A recent article in The Sunday Post (a Scottish national newspaper) states “State-owned Prestwick airport accused of unlawfully demanding compensation payments from wind farm developers” and explains Scottish Power Renewables’ (SPR) case that the airport’s charges for radar mitigation are substantially more than the cost of providing the mitigation. The Airport’s case is that any mitigation contract is a private agreement between the Airport and the wind farm developer.
The political angle is that the Airport is state owned with substantial public debt – which brings a potential conflict of interest because the state is also responsible for granting (or otherwise) planning consent for wind farms. The issue is complicated further still because SPR sells data from its own radar at Kincardine to mitigate the radar effects of wind farms.
Figure 1: Flight departing Prestwick Airport.
The wind farm being developed by SPR is called Clauchrie and it is accepted that:
- the wind farm is likely to have a technical impact on the air traffic control radar at Prestwick Airport;
- the effects of the wind farm could be mitigated using an existing in-fill radar at Prestwick Airport;
- it is reasonable for the wind farm developer to cover reasonable costs incurred to mitigate the effects of the wind farm.
The dispute is about what reasonable costs are.
Most wind farms have an impact on radar and many require technical mitigation solutions that wind developers are happy to pay reasonable costs for.
In some cases radar are publicly owned but managed at arm’s length (for example Manchester Airport, Prestwick Airport, NATS En-Route, Highlands and Islands Airports Limited, Ministry of Defence) and in other cases radar can be owned by private organisations who also develop wind farms (for example SPR and Peel Holdings).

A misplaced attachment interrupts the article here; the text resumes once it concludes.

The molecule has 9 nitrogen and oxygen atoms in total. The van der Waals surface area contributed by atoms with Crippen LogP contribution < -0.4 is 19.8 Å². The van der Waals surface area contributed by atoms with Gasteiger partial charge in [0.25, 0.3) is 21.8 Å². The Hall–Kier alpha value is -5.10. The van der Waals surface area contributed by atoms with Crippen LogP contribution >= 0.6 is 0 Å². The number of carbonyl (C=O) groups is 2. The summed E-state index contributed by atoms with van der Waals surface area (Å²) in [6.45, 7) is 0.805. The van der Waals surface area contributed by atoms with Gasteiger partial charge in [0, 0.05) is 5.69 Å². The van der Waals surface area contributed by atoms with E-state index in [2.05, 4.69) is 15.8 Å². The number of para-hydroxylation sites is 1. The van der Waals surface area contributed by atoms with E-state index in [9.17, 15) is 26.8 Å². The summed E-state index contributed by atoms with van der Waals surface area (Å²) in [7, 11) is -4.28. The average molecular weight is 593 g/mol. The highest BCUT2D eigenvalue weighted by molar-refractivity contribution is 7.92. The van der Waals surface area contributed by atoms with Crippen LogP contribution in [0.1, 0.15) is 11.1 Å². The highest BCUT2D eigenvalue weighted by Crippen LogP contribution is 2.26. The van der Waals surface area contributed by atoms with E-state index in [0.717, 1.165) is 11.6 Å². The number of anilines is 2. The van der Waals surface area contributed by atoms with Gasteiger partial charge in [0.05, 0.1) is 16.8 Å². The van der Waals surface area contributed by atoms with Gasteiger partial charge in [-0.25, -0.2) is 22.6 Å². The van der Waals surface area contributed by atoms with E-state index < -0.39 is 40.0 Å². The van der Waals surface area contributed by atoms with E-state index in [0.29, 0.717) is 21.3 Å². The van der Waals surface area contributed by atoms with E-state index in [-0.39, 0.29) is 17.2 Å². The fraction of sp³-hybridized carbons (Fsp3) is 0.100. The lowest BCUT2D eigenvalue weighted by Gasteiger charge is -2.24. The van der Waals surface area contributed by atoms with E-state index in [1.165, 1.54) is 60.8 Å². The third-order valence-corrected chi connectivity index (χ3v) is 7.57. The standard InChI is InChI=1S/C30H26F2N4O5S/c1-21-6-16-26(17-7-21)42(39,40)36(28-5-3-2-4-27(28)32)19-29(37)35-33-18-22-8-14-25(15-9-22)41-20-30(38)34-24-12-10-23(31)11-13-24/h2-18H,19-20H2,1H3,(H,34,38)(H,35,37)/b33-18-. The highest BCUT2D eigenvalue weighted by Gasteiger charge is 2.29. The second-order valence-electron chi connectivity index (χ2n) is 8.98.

It is certainly the case, in our view, that some radar operators regard wind farm mitigation payments as a significant income – rather than simply a vehicle to cover costs. In many cases (if not all) agreements are structured so that neither side can disclose the terms of the agreement to others.
The problem is that there is no reasonable mechanism to determine what reasonable costs are if the radar operator and wind farm developer cannot reach agreement. In our view there should be a fair mechanism for determining reasonable mitigation payments.
Possible solutions could include:
- An obligation to disclose mitigation costs, and the basis for them, to the planning authority
- An obligation not to enter Non Disclosure Agreements (NDAs) for mitigation costs
- Establishment of a mitigation cost arbitration service – perhaps within the Civil Aviation Authority or the Scottish Government
Pager Power advises wind developers and radar operators on mitigation solutions. We developed the Kincardine radar mitigation for SPR and we undertook our first Prestwick radar assessment in 2002. For help and advice regarding mitigation costs please get in touch.